The traditions of Remembrance Day must be passed down through schools to ensure students understand the sacrifice of Australian servicemen and women, a guest at the Adelaide service says.
People across South Australia stopped for a minute's silence to mark Remembrance Day on Monday.
In Adelaide, Richard Muhm, a member of the Freemasons fraternal organisation, said several of his family members had been involved in conflicts.
He said Monday's service was conducted "with extreme decorum, respect and dignity", but a concerted effort was needed to ensure the tradition continues.
"We've got to put in the groundwork," he said.
"Get it out into the schools, colleges. Remind the young ones of exactly what went down and how horrific it was."
Mr Muhm was joined by 22-year-old Cooper Allan, also a Freemason, who agreed young people must be made aware of Australia's wartime history.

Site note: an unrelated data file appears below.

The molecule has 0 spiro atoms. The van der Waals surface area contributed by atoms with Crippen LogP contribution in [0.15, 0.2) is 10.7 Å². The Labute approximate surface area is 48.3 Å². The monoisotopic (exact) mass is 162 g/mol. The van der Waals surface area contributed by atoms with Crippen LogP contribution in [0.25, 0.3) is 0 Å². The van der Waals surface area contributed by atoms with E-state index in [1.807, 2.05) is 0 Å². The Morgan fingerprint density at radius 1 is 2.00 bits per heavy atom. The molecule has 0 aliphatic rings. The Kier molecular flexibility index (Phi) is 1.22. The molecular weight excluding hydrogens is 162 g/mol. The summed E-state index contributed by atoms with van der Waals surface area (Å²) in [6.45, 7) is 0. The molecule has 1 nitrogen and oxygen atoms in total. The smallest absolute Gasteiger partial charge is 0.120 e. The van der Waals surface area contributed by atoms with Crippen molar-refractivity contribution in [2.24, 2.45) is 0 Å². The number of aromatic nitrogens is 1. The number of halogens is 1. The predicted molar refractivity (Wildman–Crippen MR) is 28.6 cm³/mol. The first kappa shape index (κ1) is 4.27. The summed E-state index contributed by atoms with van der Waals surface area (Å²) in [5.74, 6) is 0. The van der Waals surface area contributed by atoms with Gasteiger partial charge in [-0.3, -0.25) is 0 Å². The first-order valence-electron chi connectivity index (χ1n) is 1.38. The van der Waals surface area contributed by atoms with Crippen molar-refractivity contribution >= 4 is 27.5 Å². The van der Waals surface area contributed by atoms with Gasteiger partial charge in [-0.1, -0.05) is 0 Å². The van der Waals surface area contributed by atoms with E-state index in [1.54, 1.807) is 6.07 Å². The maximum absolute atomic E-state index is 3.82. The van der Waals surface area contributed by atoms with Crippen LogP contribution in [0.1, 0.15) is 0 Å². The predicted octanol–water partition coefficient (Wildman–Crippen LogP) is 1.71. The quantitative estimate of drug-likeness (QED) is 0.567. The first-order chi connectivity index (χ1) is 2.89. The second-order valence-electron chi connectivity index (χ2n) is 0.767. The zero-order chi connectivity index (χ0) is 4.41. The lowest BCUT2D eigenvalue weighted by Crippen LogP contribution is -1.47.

"I've decided to come because wars are part of the fabric of Australian society in every facet," he said.
"Certainly we must remember the sacrifice that was given, and in remembering, we should hope to never do anything like this again. It was an awful thing, the war."
Governor Hieu Van Le and Premier Steven Marshall laid wreaths during the service, held at the National War Memorial on North Terrace.
Thousands of crosses were planted in the lawns next to Government House while four air force FA-18 Hornet fighters conducted flyovers of the city.
Nearby, a silent group of about 15 held banners and posters as part of a peaceful protest supporting a campaign for a royal commission into military suicides.
On the other side of the city, at the Australian Imperial Forces section of Adelaide's West Terrace Cemetery, more than 200 school students honoured South Australian war heroes at a special service.
A red poppy was placed at each gravesite ahead of the event, which concluded with a lone bugler playing the last post.